2. Line 331 – do the authors think that this could also be that Nanopore is not yet sufficiently robust to call all m6A sites?

Although there is little doubt that present ONT sequencing efforts do not identify all m6A sites, in particular due to limiting sequencing depth, we do not think that m6A sites potentially missed by ONT sequencing explain the systematic shift between m6A-sites called by ONT and crosslink sites to ECT2 detected upon UV illumination. As discussed in the manuscript, the fact that miCLIP sites – found by crosslinking of an m6A-specific antibody to pure mRNA in vitro – largely agree with ONT sites, but overlap with ECT2 crosslinking sites, strongly suggests that the shift arises as a consequence of the bias of RNA-protein crosslinks to occur via uridines that are depleted exactly at m6A sites. For this reason, we have not found it necessary to amend the original manuscript on this specific point.

3. It could be helpful for the reader to include a paragraph discussing how extensive their finding could be to other YTH proteins and whether other family members can target the URUAY motif.

We agree, and have done two improvements in this regard:

(1) We have included a few sentences to highlight the possibility that IDR-specific RNA contacts could lead to YTHDF paralogs having distinct target mRNAs, even if co-expressed in the same cells. Specifically, we have expanded the discussion from line 560 as shown below:

“and is reminiscent of the recent demonstration that transcription factors use their globular DNA-binding domains to recognize core sequence elements of promoters, and their IDRs to provide additional DNA contacts, contributing to specificity (Brodsky et al., 2020). Similarly, it is possible that diverging IDRs among YTHDF paralogs could confer target specificity via binding to distinct motifs in the vicinity of m6A sites, such that specific YTHDF-target mRNA repertoires could exist even for YTHDF proteins co-expressed in the same cells.”

(2) We have raised the specific possibility that an ECT2-competing factor could indeed becanother YTHDF protein using IDR-URUAY contacts to competitive binding. That sectioncof the discussion now reads (line 590):

“URUAY may be a site of competition between the IDR of ECT2 and another, as yet unknown, RNA binding protein. Such a competing factor could in theory be another YTHDF protein using higher-affinity IDR-URUAY contacts than ECT2 to achieve competitive binding. Many other possibilities exist, however. For example, it is intriguing that URUAY resembles part of a Pumilio binding site (Hafner et al., 2010; Huh et al., 2013), as it raises the tantalizing possibility of functional interaction between YTHDF and Pumilio proteins.”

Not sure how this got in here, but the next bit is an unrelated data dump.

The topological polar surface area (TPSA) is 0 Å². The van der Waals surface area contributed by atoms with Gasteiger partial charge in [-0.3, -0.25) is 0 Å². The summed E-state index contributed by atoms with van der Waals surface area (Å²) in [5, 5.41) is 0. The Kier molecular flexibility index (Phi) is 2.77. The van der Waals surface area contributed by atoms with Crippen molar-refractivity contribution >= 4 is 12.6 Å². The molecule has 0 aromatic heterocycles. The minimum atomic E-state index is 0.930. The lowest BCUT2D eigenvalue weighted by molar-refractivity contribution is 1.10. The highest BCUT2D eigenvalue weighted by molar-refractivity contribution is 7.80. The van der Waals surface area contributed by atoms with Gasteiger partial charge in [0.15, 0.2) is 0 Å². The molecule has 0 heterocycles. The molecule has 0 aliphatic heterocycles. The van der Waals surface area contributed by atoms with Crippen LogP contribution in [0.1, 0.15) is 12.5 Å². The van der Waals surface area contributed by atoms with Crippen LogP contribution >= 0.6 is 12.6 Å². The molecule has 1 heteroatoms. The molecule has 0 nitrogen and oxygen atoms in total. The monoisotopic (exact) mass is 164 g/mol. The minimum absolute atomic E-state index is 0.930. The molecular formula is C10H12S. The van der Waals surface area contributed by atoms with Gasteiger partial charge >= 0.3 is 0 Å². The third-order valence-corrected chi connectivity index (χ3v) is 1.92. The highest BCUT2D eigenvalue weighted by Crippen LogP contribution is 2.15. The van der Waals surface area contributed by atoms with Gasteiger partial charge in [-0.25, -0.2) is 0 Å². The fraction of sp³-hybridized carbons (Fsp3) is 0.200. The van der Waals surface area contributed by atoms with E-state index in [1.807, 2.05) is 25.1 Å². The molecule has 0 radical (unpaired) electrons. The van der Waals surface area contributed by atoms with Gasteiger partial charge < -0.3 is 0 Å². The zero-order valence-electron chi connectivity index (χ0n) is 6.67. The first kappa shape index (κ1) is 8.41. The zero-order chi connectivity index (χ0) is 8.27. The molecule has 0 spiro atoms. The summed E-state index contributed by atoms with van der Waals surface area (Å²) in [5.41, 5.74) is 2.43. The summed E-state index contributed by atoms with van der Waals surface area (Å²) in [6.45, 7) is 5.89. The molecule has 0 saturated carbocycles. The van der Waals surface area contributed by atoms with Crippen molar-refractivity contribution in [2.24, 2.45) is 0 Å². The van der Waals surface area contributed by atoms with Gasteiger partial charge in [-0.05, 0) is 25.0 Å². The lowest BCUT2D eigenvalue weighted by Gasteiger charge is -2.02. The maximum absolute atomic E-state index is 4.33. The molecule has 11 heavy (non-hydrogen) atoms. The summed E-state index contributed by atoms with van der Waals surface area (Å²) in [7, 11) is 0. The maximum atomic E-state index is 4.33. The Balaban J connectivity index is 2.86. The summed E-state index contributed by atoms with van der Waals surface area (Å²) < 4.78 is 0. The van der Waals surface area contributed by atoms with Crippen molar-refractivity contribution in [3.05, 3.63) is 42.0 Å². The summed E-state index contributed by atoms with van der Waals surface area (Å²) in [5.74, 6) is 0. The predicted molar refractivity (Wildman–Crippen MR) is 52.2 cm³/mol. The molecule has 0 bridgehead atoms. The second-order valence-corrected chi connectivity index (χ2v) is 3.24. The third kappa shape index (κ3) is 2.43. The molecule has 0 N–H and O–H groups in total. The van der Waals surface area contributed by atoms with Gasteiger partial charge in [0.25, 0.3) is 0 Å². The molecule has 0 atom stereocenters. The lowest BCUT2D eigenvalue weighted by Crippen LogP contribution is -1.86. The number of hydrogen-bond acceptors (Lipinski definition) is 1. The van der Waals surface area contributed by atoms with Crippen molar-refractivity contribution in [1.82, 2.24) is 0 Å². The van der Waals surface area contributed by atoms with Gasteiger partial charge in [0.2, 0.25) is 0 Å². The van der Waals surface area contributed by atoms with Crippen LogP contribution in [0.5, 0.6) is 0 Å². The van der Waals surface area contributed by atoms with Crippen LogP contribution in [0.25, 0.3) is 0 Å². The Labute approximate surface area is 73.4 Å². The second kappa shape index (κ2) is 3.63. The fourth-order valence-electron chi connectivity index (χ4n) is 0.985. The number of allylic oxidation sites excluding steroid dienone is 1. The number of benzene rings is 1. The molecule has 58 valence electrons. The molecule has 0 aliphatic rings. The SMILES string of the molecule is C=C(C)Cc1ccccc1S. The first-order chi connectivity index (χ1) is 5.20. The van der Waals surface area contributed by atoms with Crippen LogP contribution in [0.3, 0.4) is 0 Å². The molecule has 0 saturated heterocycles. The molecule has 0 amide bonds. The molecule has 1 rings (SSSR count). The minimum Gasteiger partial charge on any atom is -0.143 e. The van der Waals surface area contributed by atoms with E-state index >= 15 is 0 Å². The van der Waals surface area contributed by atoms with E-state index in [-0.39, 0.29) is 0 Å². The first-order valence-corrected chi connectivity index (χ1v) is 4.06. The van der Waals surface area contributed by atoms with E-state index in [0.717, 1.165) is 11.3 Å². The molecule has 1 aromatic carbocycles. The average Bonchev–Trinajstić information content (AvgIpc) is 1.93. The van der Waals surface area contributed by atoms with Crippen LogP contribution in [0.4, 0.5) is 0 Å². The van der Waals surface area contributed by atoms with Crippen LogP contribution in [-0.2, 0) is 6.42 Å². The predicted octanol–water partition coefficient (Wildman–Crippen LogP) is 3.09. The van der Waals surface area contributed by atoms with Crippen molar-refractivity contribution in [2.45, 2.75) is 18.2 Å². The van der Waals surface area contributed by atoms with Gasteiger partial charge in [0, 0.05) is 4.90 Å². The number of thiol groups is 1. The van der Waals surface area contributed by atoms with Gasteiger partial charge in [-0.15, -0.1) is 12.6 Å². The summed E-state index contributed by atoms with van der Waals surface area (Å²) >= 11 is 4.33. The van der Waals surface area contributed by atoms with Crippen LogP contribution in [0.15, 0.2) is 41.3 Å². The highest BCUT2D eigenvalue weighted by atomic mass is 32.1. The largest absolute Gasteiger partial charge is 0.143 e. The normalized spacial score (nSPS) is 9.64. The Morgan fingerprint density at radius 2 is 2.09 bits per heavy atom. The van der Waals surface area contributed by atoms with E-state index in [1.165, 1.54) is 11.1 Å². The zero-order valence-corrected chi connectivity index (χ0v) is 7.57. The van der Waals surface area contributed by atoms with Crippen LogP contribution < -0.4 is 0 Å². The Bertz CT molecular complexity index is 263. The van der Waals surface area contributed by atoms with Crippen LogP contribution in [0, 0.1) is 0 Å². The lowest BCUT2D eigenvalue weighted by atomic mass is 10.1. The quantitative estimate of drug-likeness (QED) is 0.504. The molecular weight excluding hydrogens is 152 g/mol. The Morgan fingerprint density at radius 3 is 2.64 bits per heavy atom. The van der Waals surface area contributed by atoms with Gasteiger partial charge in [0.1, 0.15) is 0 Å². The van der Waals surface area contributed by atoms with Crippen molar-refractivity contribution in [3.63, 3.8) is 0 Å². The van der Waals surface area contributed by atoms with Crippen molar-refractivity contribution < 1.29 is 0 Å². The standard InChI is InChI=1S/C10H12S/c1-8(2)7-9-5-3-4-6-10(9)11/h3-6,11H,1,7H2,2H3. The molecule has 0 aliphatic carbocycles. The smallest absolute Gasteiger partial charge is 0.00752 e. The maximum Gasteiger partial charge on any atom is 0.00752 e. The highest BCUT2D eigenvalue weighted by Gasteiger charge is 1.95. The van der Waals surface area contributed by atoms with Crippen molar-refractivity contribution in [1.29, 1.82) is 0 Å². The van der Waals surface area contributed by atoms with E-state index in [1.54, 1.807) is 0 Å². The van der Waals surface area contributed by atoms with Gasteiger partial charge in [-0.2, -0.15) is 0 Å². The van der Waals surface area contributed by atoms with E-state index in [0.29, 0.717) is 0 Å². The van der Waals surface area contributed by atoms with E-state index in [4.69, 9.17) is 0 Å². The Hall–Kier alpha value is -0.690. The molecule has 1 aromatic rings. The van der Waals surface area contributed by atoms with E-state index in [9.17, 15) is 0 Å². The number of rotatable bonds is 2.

4. Please also refer to the recommendations made to the companion manuscript for related comments.

We have done our very best avoid repetition between the two manuscripts. In particular, we have removed all non-essential information in the Introduction of each paper that is already presented in the other, and eliminated redundancy in the Methods of the companion manuscript referring to the equivalent information in this one (that has been unified as a unique Methods section in the main text to eliminate the original Supplemental Methods file).

Avoiding repetitive content in the Results section has been more problematic though: ECT3 HyperTRIBE results are only shown and analyzed in the companion paper, but since it is an independent data set, it must be subjected to the same rigorous controls as is the ECT2 data set described here. Because the results for both proteins are similar, that inevitably causes a similar structure of those parts of the papers that describes the HyperTRIBE data – we do not see a way around that. Nonetheless, we have shortened the description of ECT3 HyperTRIBE in the companion paper by referring to the corresponding parts of this paper whenever possible.

https://doi.org/10.7554/eLife.72375.sa2

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  1. Laura Arribas-Hernández
  2. Sarah Rennie
  3. Tino Köster
  4. Carlotta Porcelli
  5. Martin Lewinski
  6. Dorothee Staiger
  7. Robin Andersson
  8. Peter Brodersen
(2021)
Principles of mRNA targeting via the Arabidopsis m6A-binding protein ECT2
eLife 10:e72375.
https://doi.org/10.7554/eLife.72375

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https://doi.org/10.7554/eLife.72375